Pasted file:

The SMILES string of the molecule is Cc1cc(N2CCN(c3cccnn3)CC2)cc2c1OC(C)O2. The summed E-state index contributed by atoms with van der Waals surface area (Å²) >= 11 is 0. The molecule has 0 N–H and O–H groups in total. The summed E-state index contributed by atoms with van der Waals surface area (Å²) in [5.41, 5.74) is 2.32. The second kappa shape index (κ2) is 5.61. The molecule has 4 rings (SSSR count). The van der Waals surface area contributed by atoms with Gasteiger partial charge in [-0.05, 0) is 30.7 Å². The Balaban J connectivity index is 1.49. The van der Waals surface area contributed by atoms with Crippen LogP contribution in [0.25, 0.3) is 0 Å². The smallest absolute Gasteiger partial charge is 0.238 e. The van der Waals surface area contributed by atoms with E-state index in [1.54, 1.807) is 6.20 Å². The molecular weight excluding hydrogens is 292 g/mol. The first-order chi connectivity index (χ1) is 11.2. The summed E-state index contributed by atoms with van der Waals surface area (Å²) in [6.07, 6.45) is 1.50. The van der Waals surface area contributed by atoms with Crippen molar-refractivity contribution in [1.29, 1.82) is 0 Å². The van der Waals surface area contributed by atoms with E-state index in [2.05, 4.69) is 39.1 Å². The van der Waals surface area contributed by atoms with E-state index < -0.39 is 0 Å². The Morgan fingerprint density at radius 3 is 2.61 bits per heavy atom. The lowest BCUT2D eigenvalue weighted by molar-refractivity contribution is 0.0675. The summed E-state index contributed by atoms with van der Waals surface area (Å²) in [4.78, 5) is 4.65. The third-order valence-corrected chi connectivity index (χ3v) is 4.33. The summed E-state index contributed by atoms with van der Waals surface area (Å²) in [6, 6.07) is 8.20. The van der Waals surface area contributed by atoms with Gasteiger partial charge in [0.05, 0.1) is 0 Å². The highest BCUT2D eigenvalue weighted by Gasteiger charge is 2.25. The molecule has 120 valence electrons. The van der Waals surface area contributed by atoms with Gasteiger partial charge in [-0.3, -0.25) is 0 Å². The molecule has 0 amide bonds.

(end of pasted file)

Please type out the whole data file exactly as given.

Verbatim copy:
The SMILES string of the molecule is Cc1cc(N2CCN(c3cccnn3)CC2)cc2c1OC(C)O2. The summed E-state index contributed by atoms with van der Waals surface area (Å²) >= 11 is 0. The molecule has 0 N–H and O–H groups in total. The summed E-state index contributed by atoms with van der Waals surface area (Å²) in [5.41, 5.74) is 2.32. The second kappa shape index (κ2) is 5.61. The molecule has 4 rings (SSSR count). The van der Waals surface area contributed by atoms with Gasteiger partial charge in [-0.05, 0) is 30.7 Å². The Balaban J connectivity index is 1.49. The van der Waals surface area contributed by atoms with Crippen LogP contribution in [0.25, 0.3) is 0 Å². The smallest absolute Gasteiger partial charge is 0.238 e. The van der Waals surface area contributed by atoms with E-state index in [1.54, 1.807) is 6.20 Å². The molecular weight excluding hydrogens is 292 g/mol. The first-order chi connectivity index (χ1) is 11.2. The summed E-state index contributed by atoms with van der Waals surface area (Å²) in [6.07, 6.45) is 1.50. The van der Waals surface area contributed by atoms with Crippen molar-refractivity contribution in [1.29, 1.82) is 0 Å². The van der Waals surface area contributed by atoms with E-state index in [2.05, 4.69) is 39.1 Å². The van der Waals surface area contributed by atoms with E-state index < -0.39 is 0 Å². The Morgan fingerprint density at radius 3 is 2.61 bits per heavy atom. The lowest BCUT2D eigenvalue weighted by molar-refractivity contribution is 0.0675. The summed E-state index contributed by atoms with van der Waals surface area (Å²) in [4.78, 5) is 4.65. The third-order valence-corrected chi connectivity index (χ3v) is 4.33. The summed E-state index contributed by atoms with van der Waals surface area (Å²) in [6, 6.07) is 8.20. The van der Waals surface area contributed by atoms with Gasteiger partial charge in [0.05, 0.1) is 0 Å². The highest BCUT2D eigenvalue weighted by Gasteiger charge is 2.25. The molecule has 120 valence electrons. The van der Waals surface area contributed by atoms with Gasteiger partial charge in [-0.3, -0.25) is 0 Å². The molecule has 0 amide bonds.